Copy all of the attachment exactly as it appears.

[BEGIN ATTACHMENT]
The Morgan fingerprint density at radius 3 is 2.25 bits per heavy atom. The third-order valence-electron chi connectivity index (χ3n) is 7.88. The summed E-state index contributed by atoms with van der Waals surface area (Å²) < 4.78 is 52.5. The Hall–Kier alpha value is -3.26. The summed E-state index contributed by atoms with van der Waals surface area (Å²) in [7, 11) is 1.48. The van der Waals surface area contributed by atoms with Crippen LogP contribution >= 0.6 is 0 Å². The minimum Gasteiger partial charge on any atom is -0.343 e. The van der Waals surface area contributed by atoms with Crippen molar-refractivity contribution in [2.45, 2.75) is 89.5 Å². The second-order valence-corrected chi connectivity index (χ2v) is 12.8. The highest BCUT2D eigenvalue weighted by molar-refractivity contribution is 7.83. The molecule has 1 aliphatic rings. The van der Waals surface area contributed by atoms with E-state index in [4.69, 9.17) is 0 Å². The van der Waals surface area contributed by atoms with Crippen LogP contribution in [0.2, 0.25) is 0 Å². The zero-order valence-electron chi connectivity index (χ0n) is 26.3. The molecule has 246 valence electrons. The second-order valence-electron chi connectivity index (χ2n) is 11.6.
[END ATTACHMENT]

The Morgan fingerprint density at radius 3 is 2.25 bits per heavy atom. The third-order valence-electron chi connectivity index (χ3n) is 7.88. The summed E-state index contributed by atoms with van der Waals surface area (Å²) < 4.78 is 52.5. The Hall–Kier alpha value is -3.26. The summed E-state index contributed by atoms with van der Waals surface area (Å²) in [7, 11) is 1.48. The van der Waals surface area contributed by atoms with Crippen LogP contribution >= 0.6 is 0 Å². The minimum Gasteiger partial charge on any atom is -0.343 e. The van der Waals surface area contributed by atoms with Crippen molar-refractivity contribution in [2.45, 2.75) is 89.5 Å². The second-order valence-corrected chi connectivity index (χ2v) is 12.8. The highest BCUT2D eigenvalue weighted by molar-refractivity contribution is 7.83. The molecule has 1 aliphatic rings. The van der Waals surface area contributed by atoms with E-state index in [4.69, 9.17) is 0 Å². The van der Waals surface area contributed by atoms with Crippen LogP contribution in [0.2, 0.25) is 0 Å². The zero-order valence-electron chi connectivity index (χ0n) is 26.3. The molecule has 246 valence electrons. The second-order valence-electron chi connectivity index (χ2n) is 11.6.